NEW YORK – On May 9, Auctions at Showplace will offer property from the collection of Arnold and Dorothy Neustadter. The late Arnold Neustadter was an engineer and businessman who invented the Rolodex with Hildaur Neilson in 1956. The Neustadters were avid collectors of art and antiques who acquired objects across a variety of categories including 20th century art, European furniture, and fine decorative arts. In addition to items from their collection, the sale will also feature fine jewelry and silver, important works from a private residence at the Pierre Hotel, and designer fashion and accessories. Absentee and Internet live bidding will be available through LiveAuctioneers.
Featured items begin with a Stepan Erzia carved hardwood bust of a woman atop a black marble base, estimated at $20,000-$30,000. The signed bust bears the provenance of the Neustadter collection and resembles a similar piece sold at a Christie’s auction in 2017. Another highlight is a polychrome fresco panel of three celestial figures and wood frame with carved details dating to the Ming dynasty (1368-1644), which carries an estimate of $4,000-$6,000.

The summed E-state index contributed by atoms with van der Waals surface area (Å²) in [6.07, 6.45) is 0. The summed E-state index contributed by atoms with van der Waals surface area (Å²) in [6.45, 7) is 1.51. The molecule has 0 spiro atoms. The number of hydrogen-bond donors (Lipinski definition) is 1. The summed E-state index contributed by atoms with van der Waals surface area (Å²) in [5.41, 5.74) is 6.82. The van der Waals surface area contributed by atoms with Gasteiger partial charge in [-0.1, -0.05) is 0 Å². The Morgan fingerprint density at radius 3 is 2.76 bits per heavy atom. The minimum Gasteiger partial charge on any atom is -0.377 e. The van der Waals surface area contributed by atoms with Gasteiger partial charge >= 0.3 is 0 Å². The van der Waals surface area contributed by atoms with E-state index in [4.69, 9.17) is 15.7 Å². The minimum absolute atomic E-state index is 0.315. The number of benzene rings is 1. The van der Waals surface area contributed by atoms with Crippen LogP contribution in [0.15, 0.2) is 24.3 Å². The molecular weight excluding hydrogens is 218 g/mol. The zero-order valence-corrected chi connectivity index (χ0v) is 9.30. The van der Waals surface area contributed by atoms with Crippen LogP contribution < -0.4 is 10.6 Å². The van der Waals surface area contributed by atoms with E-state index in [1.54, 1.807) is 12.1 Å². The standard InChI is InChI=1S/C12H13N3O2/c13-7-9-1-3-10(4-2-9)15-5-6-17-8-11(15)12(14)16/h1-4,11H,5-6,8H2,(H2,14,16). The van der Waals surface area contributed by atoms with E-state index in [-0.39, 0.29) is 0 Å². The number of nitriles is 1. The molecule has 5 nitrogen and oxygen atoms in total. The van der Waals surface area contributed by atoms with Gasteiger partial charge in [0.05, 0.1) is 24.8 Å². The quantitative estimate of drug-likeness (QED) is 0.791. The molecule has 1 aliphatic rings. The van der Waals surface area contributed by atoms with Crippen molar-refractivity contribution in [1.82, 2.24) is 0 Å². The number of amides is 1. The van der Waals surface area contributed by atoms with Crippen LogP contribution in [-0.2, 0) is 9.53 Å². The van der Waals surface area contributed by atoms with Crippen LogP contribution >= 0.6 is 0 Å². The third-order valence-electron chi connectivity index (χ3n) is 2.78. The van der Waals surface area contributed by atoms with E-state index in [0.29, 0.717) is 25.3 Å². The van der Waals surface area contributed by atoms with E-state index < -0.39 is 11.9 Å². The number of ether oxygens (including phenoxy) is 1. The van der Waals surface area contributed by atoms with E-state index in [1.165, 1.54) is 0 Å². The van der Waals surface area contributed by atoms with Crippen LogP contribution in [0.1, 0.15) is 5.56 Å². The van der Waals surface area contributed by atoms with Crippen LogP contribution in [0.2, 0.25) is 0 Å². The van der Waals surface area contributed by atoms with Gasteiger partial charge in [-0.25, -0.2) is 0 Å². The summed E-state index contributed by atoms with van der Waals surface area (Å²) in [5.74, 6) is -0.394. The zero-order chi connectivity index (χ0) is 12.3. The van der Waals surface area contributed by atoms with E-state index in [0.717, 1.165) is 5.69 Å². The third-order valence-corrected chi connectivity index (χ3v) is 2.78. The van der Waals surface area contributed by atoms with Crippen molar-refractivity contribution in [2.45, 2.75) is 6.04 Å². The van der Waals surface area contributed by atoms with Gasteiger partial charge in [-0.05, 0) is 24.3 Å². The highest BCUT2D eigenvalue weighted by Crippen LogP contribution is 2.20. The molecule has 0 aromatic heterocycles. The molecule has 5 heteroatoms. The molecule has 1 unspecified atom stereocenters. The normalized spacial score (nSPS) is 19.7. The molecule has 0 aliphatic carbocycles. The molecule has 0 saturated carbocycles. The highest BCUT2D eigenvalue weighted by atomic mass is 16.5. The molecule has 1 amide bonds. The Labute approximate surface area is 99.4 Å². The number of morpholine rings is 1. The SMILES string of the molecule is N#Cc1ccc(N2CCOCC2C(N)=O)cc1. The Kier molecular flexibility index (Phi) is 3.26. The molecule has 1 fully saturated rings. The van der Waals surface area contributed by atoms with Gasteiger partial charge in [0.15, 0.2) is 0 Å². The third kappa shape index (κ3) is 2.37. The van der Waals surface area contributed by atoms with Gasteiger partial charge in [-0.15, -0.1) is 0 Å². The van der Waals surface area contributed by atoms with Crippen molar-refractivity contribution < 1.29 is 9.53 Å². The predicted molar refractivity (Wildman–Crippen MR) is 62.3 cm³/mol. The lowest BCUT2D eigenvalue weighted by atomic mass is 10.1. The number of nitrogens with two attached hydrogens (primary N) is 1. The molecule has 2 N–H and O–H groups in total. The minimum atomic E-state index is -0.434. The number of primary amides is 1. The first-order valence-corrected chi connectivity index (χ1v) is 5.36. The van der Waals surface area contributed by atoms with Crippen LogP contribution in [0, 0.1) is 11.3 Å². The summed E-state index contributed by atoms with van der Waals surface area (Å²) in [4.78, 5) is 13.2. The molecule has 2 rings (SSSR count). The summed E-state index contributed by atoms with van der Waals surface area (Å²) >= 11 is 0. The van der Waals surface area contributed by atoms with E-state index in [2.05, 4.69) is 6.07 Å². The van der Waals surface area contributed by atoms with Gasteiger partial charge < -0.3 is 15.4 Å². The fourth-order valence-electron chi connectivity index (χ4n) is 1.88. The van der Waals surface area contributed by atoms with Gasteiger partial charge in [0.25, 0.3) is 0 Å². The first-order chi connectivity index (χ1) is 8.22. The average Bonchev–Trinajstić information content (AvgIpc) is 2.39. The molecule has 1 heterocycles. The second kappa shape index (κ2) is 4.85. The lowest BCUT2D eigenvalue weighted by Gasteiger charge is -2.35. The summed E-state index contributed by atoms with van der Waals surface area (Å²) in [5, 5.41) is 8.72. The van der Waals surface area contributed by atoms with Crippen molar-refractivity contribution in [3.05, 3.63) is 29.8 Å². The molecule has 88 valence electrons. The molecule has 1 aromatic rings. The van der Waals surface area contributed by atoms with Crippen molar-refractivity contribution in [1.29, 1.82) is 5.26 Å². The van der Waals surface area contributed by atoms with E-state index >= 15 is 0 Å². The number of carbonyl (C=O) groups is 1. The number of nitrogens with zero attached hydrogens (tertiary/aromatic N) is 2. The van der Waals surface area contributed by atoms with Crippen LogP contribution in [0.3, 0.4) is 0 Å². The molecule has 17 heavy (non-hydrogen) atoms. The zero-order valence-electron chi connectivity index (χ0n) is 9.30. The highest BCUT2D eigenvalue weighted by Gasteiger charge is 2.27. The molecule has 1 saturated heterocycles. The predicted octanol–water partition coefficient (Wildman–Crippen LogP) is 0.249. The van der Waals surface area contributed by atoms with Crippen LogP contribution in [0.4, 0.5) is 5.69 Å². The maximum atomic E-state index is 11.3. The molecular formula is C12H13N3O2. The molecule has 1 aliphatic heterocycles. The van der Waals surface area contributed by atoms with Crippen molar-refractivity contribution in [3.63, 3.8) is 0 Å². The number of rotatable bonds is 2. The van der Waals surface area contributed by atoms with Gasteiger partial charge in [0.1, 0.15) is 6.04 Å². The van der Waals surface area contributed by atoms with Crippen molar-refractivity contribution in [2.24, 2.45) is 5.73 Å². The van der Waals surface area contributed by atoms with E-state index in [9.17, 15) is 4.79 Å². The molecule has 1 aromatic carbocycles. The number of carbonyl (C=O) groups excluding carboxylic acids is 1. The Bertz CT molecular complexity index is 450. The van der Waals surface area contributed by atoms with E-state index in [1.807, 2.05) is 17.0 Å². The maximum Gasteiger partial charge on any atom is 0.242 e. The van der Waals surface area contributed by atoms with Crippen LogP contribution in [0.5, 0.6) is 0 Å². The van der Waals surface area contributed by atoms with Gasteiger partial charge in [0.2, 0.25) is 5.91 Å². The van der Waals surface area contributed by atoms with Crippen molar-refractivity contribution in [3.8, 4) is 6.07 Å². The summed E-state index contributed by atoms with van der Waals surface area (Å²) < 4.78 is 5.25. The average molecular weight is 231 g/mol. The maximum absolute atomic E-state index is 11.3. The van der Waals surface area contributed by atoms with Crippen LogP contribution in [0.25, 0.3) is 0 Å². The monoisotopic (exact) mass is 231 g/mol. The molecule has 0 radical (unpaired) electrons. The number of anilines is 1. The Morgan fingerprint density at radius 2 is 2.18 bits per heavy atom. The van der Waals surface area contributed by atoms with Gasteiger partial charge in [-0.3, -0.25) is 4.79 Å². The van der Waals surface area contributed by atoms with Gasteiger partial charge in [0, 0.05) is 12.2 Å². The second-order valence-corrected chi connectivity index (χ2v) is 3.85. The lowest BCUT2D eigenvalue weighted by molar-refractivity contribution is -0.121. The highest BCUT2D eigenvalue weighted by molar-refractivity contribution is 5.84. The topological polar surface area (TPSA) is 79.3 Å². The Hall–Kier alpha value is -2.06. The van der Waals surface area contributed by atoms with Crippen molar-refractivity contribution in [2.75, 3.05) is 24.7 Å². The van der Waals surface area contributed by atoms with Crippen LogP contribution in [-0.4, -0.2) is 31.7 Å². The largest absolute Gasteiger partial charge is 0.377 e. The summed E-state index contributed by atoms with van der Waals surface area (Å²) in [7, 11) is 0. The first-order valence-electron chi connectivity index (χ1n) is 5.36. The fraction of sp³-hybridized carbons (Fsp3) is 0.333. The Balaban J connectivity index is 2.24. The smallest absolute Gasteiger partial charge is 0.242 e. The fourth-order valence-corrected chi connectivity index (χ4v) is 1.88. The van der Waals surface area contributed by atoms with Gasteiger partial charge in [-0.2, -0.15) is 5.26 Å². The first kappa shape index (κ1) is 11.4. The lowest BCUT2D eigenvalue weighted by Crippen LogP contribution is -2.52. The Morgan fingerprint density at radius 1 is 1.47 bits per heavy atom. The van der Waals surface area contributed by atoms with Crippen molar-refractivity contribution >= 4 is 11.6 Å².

Also on offer is a circa-1920 Tiffany Furnaces art deco style mantel clock, estimated at $6,000-$8,000. The painted bronze and green enamel piece features a domed case around a glazed door that opens to reveal a round dial with Arabic numbers and two wind holes. The mantel clock is raised on a stepped plinth base and bears the stamp: “Louis C. Tiffany Furnaces Inc”. The auction also includes many pieces of exceptional fine jewelry such as the Burle Marx modern 18K yellow gold Florentine finish hinge bangle bracelet, estimated at $6,000-$8,000.
Other notable jewelry lots include an 18K yellow gold, colored stone, and diamond multi-strand faux coral necklace, estimated at $4,000-$6,000; an 18K yellow gold Cartier panthere mini lady wristwatch with its original box and papers, estimated at $3,000-$5,000; and an Art Deco platinum, yellow diamond, and French-cut calibrated sapphire filigree brooch, estimated at $2,500-$3,500.
Fine Art treasures include La Palabre, a 1965 watercolor and gouache work by Paul Aizpiri of two men engaging in conversation, estimated at $4,000-$6,000, and also Cesar Philipp’s oil on canvas Idle Moments, which shows a noblewoman relaxing while court ladies attend to her in a sun-drenched marble courtyard. Estimated at $3,000-$5,000, this unframed work is signed on the lower left and was removed from a private residence within the Pierre Hotel.
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